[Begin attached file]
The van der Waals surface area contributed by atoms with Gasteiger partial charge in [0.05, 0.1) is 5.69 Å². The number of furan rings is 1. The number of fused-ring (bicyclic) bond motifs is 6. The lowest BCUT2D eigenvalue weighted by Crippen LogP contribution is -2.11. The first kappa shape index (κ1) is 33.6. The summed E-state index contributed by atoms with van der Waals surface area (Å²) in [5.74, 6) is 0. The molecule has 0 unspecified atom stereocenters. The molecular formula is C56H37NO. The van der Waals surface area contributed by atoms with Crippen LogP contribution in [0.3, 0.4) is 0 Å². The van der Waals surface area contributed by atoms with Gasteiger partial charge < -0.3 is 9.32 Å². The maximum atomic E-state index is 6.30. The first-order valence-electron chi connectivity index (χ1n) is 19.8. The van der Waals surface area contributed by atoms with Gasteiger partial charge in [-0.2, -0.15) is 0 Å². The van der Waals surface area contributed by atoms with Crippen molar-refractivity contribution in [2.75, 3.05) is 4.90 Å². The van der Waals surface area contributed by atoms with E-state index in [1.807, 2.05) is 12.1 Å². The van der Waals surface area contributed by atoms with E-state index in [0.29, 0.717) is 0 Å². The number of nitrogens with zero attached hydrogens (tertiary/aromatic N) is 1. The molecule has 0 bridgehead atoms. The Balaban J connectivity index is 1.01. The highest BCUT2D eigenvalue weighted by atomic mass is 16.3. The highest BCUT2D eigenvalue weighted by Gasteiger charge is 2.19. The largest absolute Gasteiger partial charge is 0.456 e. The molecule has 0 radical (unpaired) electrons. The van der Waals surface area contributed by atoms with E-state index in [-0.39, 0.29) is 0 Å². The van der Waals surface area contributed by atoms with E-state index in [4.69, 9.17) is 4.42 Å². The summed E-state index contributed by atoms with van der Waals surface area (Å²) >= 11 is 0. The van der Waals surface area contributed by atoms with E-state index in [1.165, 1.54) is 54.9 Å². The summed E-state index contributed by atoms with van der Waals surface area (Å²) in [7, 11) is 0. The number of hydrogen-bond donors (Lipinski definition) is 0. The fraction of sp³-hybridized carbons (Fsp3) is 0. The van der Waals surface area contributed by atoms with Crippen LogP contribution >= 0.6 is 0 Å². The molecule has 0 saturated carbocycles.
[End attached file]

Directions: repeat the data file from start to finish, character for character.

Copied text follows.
The van der Waals surface area contributed by atoms with Gasteiger partial charge in [0.05, 0.1) is 5.69 Å². The number of furan rings is 1. The number of fused-ring (bicyclic) bond motifs is 6. The lowest BCUT2D eigenvalue weighted by Crippen LogP contribution is -2.11. The first kappa shape index (κ1) is 33.6. The summed E-state index contributed by atoms with van der Waals surface area (Å²) in [5.74, 6) is 0. The molecule has 0 unspecified atom stereocenters. The molecular formula is C56H37NO. The van der Waals surface area contributed by atoms with Crippen LogP contribution in [0.3, 0.4) is 0 Å². The van der Waals surface area contributed by atoms with Gasteiger partial charge < -0.3 is 9.32 Å². The maximum atomic E-state index is 6.30. The first-order valence-electron chi connectivity index (χ1n) is 19.8. The van der Waals surface area contributed by atoms with Gasteiger partial charge in [-0.2, -0.15) is 0 Å². The van der Waals surface area contributed by atoms with Crippen molar-refractivity contribution in [2.75, 3.05) is 4.90 Å². The van der Waals surface area contributed by atoms with E-state index in [1.807, 2.05) is 12.1 Å². The van der Waals surface area contributed by atoms with E-state index in [0.29, 0.717) is 0 Å². The number of nitrogens with zero attached hydrogens (tertiary/aromatic N) is 1. The molecule has 0 bridgehead atoms. The Balaban J connectivity index is 1.01. The highest BCUT2D eigenvalue weighted by atomic mass is 16.3. The highest BCUT2D eigenvalue weighted by Gasteiger charge is 2.19. The largest absolute Gasteiger partial charge is 0.456 e. The molecule has 0 radical (unpaired) electrons. The van der Waals surface area contributed by atoms with E-state index in [-0.39, 0.29) is 0 Å². The van der Waals surface area contributed by atoms with E-state index in [4.69, 9.17) is 4.42 Å². The summed E-state index contributed by atoms with van der Waals surface area (Å²) >= 11 is 0. The van der Waals surface area contributed by atoms with E-state index in [1.165, 1.54) is 54.9 Å². The summed E-state index contributed by atoms with van der Waals surface area (Å²) in [7, 11) is 0. The number of hydrogen-bond donors (Lipinski definition) is 0. The fraction of sp³-hybridized carbons (Fsp3) is 0. The van der Waals surface area contributed by atoms with Crippen LogP contribution >= 0.6 is 0 Å². The molecule has 0 saturated carbocycles.